AXA IM | Argentina’s 200-year history is rich in sovereign debt defaults. The sovereign issued its first bond in 1824 with a maturity of 22 years, but it defaulted four years after issuance. Resolving that default took almost thirty years. Since then, the sovereign defaulted seven more times, most recently in 2001 and 2014.
The latter is the strangest default of all as Argentina could not simultaneously pay the holdout1 and the non-holdout creditors.
Fast forward to the present, a new President assumed office at end-2015, Mauricio Macri from centre-right. In less than half a year, he succeeded where former Argentinean presidents, deliberately or not, had failed: to negotiate with the holdout creditors, find a solution and acknowledge the jurisdiction of US courts as Argentina’s government bonds, restructured and un-restructured, were issued under US law. In this way, Argentina regained some of its lost credibility after becoming a legal and financial pariah in the developed world.
The Republic of Argentina has now issued sovereign debt totalling US$16bn, of which US$10-12.5bn will be used to pay the 90% of the holdouts with whom it reached an agreement. The remainder will finance its budget deficit, running at around 6% of GDP. The purpose of this note is to examine whether Argentina will return to international capital markets on a more permanent basis rather a one-off occasion.
The default tale
A century ago, Argentina had the fifth largest economy in the world. However, bad policies and institutional weaknesses triggered a series of defaults and currency devaluations, resulting in double-digit inflation prints. The country decided in the 1990s to peg its currency (the Argentinean peso, ARS) to the US$. Inflation declined and foreign capital flocked to the economy. Pegging the currency made fiscal policy the only countercyclical economic policy. European currencies and the Brazilian real dropped significantly in 1998 due to the Asian crisis, which battered Argentina’s international competitiveness. The ARS had to depreciate, but it could not as it was pegged to the dollar. Fiscal policy had to be used to initiate an internal devaluation and improve competitiveness. Fiscal policy turned more restrictive by raising taxes and cutting budgetary outlays.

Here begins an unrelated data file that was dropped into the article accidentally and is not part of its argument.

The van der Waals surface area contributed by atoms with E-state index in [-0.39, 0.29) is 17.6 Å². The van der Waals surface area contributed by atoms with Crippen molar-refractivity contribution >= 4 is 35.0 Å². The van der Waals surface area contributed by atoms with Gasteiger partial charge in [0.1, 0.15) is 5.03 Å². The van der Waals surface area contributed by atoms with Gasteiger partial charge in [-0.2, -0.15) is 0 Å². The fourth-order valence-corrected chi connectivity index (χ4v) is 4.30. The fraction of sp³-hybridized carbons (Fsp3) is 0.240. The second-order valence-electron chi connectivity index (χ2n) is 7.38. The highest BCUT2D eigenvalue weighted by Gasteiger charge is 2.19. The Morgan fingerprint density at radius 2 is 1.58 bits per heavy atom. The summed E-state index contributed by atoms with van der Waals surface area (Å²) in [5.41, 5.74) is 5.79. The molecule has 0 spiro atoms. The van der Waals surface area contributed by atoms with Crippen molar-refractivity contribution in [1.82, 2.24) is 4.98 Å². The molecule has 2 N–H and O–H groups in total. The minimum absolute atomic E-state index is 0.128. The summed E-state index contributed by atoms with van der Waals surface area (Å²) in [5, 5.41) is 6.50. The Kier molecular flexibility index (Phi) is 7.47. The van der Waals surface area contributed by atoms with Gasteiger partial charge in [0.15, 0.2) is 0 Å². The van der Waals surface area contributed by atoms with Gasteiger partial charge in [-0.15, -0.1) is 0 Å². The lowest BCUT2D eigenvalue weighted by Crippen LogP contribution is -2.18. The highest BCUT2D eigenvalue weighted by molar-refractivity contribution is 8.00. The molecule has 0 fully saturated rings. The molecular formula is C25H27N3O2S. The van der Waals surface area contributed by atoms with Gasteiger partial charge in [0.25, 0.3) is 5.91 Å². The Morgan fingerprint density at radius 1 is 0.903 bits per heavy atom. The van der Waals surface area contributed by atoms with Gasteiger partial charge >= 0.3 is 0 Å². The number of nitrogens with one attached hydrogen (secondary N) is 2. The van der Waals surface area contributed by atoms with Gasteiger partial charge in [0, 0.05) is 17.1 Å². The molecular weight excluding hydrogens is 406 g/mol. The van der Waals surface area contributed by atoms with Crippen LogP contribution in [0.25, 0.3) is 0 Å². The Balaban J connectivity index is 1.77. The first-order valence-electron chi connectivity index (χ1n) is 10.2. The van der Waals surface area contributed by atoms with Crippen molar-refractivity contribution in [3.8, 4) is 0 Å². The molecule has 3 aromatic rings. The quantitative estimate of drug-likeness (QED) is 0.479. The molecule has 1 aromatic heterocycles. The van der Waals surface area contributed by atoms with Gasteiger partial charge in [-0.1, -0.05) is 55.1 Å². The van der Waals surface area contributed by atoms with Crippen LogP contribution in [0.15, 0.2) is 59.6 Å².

By 2001, the unemployment rate shot up to 20% and inflation to 26%. High inflation increased the demand for dollar liquidity and resulted in the currency peg being dropped. Argentina defaulted and devalued the currency. The ARS had depreciated by 70% against the dollar a year after the peg was dropped, well above the average depreciation a year after other foreign exchange rate crises. Argentina defaulted on US$95bn of its debt in 2001. In 2005 and 2010, it offered to pay 35 cents on the dollar to debt holders in a bond exchange.
Almost all defaulted bond holders participated in the debt exchange, whereas 7% of the defaulted bond holders (mostly hedge funds that had bought cheaply) opted out. Holdout creditors took Argentina to US courts and asked for the exchanged and non-exchanged bond holders to be treated equally and be paid simultaneously, as the pari passu principle dictates. After a 12-year judicial marathon, a New York court ruled in 2014 that holdouts were right and that any financial institution that helped Argentina to pay the exchanged bonds would be in contempt.
The Rights Upon Future Offers clauses embedded in the exchanged bonds further restricted Argentina to pay more to holdouts than the non-holdouts. Argentina could not pay anybody and defaulted again. Macri’s administration made a public offer in February 2016 to pay US$6.5bn to settle US$9bn in holdout claims, with additional options for bondholders whose cases were subject to US court rulings. Subsequently, US courts decided to lift the injunctions barring Argentina from paying its creditors.
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